If wasn’t for the online documentation and forums, I would not have complete my installation/configuration as successfully as I did. As a token of appreciation, I am sharing some pointers and notes on my experience. Hope this will be helpful to you too.
Over the weekend, I did a fresh install of Ubuntu 7.04 (Feisty Fawn) Server on AMD64. Why server? I thought that I wanted to take advantage of the “support for hardware facilities that speed up the use of virtual machines“. So I inserted the CD and started the installation. The installation was fairly smooth and fast. I had to spend a bit of time to get used to the new disk partitioning menu interface and re-partition a few times before I get the software RAID configuration I liked. The installer offered the option for the user to select if she/he wants to install LAMP and other server components, which is what was expected out of a server edition of the OS.
What I didn’t realize was that folks at Ubuntu.org was really serious about building a server distribution that only installs what it needs to run as a server, which was the right thing to do. When I rebooted my machine to load the OS, I only saw a text console, no desktop environment was installed. So, I said to my self, “Great, now I’ll have to install that myself!?” This was actually no big deal for me because I am comfortable enough to do that manually with the help from other online HOWTO documentations. This actually reminded me of days when I was installing Gentoo from source. That was a long but rewarding process. I figured out what package I needed or wanted from various guides (for example, this one) and build a list of packages to tell the package management system (
apt-get for Ubuntu) to batch install them while I take a break doing something else.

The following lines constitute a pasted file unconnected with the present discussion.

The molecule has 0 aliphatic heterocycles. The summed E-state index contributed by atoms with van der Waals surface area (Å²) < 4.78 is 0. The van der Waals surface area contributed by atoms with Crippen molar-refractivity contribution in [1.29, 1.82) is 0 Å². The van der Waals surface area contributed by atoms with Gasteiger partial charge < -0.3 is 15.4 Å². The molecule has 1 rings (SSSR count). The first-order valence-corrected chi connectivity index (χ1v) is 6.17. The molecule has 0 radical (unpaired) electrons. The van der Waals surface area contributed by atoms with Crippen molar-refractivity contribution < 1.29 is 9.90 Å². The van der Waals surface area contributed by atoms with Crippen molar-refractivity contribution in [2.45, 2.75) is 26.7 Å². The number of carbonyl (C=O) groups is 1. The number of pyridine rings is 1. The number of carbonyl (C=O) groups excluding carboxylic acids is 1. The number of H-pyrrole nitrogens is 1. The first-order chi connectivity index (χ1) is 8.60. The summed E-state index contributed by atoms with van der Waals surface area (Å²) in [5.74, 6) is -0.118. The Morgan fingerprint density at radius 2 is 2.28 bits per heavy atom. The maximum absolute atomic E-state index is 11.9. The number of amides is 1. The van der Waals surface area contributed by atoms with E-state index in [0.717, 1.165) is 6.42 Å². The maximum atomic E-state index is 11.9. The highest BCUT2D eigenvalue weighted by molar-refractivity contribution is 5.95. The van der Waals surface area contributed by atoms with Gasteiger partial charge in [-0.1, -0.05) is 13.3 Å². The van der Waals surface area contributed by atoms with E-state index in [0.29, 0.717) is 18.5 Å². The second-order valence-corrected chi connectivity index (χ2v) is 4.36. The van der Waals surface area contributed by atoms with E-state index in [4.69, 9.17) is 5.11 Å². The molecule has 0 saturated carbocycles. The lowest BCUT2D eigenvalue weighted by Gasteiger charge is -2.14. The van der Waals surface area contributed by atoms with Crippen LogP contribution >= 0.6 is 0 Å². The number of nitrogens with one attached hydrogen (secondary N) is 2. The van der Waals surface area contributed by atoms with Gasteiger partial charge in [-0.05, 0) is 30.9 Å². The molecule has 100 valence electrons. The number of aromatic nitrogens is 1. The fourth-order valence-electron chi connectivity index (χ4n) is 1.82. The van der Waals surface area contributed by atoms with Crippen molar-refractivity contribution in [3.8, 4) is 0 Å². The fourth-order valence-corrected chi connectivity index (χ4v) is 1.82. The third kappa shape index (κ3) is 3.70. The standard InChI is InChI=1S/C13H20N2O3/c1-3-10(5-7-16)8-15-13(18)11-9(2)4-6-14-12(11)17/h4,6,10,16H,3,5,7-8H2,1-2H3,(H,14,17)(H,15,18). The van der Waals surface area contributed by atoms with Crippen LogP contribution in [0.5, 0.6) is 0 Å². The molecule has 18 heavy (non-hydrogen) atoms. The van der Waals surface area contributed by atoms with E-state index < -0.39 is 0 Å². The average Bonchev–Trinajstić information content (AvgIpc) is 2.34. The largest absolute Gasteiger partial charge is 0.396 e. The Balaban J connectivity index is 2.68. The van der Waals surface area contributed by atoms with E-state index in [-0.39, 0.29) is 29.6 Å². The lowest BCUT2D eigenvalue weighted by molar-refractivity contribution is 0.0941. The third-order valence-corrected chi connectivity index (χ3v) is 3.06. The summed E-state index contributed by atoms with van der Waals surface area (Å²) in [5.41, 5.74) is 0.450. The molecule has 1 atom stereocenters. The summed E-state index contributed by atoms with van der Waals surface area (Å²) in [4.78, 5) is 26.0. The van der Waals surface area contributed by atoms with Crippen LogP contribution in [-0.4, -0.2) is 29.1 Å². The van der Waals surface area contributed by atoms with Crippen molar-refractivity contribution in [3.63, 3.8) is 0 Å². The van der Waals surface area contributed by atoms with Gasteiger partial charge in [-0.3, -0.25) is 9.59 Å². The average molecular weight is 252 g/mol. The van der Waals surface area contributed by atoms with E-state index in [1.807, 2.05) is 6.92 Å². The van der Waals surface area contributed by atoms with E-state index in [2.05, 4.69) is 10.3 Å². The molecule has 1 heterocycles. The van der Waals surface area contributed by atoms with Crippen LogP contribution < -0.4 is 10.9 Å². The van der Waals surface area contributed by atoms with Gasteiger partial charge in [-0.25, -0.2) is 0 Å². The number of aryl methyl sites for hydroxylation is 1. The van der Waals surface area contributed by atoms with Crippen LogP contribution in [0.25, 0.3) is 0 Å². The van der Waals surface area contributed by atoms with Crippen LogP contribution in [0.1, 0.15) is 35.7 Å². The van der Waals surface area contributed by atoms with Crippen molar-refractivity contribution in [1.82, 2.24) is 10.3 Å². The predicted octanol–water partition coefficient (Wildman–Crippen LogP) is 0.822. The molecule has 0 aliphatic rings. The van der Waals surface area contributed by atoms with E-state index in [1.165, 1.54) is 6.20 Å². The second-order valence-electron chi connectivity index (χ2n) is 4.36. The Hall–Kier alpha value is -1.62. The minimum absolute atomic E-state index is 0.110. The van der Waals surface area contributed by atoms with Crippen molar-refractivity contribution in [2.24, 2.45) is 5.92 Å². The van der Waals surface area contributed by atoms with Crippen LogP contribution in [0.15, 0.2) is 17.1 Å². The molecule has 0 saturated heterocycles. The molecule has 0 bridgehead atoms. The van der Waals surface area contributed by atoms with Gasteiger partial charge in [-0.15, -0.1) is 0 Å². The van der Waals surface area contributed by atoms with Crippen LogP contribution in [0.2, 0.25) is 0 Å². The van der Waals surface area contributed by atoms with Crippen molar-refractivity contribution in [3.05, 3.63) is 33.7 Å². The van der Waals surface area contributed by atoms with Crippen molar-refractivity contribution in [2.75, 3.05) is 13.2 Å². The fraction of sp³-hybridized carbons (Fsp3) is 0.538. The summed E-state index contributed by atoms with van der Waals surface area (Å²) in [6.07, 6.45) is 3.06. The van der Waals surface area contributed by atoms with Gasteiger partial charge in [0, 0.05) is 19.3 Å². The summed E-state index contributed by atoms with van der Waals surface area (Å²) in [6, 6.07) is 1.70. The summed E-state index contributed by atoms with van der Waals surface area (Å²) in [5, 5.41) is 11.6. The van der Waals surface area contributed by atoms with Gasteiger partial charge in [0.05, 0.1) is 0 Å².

Configure the system after installed the packages became a bit more challenging. For example, GNOME Display Manager (GDM) would complain that Human theme not found. So, I tweaked
/etc/X11/xorg.conf to load another theme that I installed already. Next, X would not load because Nvidia driver installation binary added references to font files that didn’t exist and attempted to load a tablet input device driver (
wacom). I commented out these references and that did the trick for me.
The next challenge I had was trying to enable Smart Common Input Method (SCIM) to load in GNOME. The first HOWTO didn’t work for me. Fortunately, the second HOWTO got SCIM to load correctly. I also was able to configure 32-bit Flash Player 9 with 64-bit Firefox/Mozilla. I wished the same library wrapping technique would work for Java plug-in. I even tried to run 32-bit Mozilla. Before I get to try the 32-bit plugin, Firefox complained that it can’t find 32-bit SCIM. Until the JVM team/Java community create a 64-bit version of the plug-in, I guess am out of luck and will have to do run 32-bit Mozilla in a VM image to work around the issue. Even VMWare Server 1.02 can’t install without issues. Fortunately, this HOWTO save me for the day.
All-in-all I am happy with my setup for now. Drivers works beautifully. I wish the missing 64-bit software support (Flash Plug-in, Java Plug-in, etc.) and WMA codec support would be less painful or unfriendly on AMD64. If I had known better, I would install the desktop edition rather than server edition for my use. It should be much easier to install sever kernel or VM optimized kernel than setup a desktop environment. I’ve learned my lesson. 😉